Differences in Presentation and Outcomes Between Children With Familial Dilated Cardiomyopathy and Children With Idiopathic Dilated CardiomyopathyCLINICAL PERSPECTIVE
A Report From the Pediatric Cardiomyopathy Registry Study Group
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Background—Research comparing the survival of children with familial dilated cardiomyopathy (FDCM) to that of children with idiopathic dilated cardiomyopathy (IDCM) has produced conflicting results.
Methods and Results—We analyzed data from children with FDCM or IDCM using the National Heart, Lung, and Blood Institute-funded Pediatric Cardiomyopathy Registry. Compared to children with IDCM (n=647), children with FDCM (n=223) were older (mean 6.2 versus 4.5 years, P<0.001), less often had heart failure (64% versus 78%, P<0.001), had less-depressed mean left ventricular fractional shortening z scores (−7.85±3.98 versus −9.06±3.89, P<0.001) and lower end-diastolic dimension z scores (4.12±2.61 versus 4.91±2.57, P<0.001) at diagnosis. The cumulative incidence of death was lower for patients with FDCM compared with IDCM (P=0.04; hazard ratio 0.64, P=0.06), but no difference in risk of transplant or the combined death or transplant outcome. There was no difference in the proportion of children with echocardiographic normalization at 3 years of follow-up (FDCM, 30% versus IDCM, 26%; P=0.33). Multivariable analysis showed no difference in outcomes between FDCM and IDCM but for both groups older age, congestive heart failure, and increased left ventricular end-systolic dimension zscore at diagnosis were independently associated with an increased risk of death or heart transplantation (all Ps<0.001).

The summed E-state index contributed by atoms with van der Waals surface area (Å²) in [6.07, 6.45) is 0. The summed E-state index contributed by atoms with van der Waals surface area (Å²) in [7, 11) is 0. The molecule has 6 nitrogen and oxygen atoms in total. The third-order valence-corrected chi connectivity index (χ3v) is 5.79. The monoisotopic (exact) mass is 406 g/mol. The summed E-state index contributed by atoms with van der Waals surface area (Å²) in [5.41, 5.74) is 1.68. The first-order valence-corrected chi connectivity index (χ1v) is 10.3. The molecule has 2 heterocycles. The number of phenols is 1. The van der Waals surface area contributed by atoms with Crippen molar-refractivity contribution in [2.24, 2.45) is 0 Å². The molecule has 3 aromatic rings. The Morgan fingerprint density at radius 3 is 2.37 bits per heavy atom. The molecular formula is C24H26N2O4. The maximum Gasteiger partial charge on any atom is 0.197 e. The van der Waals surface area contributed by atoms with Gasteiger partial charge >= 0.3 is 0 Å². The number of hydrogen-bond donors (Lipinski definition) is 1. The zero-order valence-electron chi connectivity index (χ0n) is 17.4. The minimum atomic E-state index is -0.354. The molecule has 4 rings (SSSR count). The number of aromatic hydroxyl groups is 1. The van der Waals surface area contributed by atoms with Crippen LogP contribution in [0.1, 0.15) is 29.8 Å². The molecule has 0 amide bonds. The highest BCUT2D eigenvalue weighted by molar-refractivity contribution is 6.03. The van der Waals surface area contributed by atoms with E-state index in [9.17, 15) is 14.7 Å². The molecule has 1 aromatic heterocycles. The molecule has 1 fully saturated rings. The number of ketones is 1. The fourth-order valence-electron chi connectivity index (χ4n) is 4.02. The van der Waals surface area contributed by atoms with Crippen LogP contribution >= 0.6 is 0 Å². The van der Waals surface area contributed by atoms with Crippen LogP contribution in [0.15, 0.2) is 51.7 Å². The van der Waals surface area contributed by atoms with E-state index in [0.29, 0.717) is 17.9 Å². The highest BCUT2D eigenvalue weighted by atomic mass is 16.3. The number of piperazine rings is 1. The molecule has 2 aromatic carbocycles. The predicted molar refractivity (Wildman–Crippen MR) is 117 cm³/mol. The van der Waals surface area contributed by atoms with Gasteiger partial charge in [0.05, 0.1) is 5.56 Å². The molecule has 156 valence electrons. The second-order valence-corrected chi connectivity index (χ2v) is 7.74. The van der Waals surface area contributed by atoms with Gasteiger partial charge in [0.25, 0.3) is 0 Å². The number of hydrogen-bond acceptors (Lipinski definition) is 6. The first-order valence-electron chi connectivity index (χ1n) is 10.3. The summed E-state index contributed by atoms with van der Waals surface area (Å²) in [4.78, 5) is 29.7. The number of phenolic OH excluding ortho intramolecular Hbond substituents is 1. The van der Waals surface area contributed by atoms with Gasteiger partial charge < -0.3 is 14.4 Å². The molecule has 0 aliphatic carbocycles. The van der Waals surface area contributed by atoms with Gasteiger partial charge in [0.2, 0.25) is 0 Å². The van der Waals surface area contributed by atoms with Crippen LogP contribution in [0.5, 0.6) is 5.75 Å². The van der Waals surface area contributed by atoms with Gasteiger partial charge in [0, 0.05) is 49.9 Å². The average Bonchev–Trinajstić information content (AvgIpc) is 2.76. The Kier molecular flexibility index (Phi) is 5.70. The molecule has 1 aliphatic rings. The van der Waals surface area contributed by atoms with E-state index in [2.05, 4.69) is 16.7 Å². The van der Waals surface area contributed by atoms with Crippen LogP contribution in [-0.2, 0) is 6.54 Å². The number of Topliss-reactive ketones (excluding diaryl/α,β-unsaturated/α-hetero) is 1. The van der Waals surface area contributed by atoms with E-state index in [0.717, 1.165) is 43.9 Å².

Conclusions—There was no survival difference between FDCM and IDCM after adjustment for other factors. Older age, congestive heart failure, and greater left ventricular dilation at diagnosis were independently associated with increased risk of the combined end point of death or transplantation.
- Received September 3, 2015.
- Accepted January 16, 2017.
- © 2017 American Heart Association, Inc.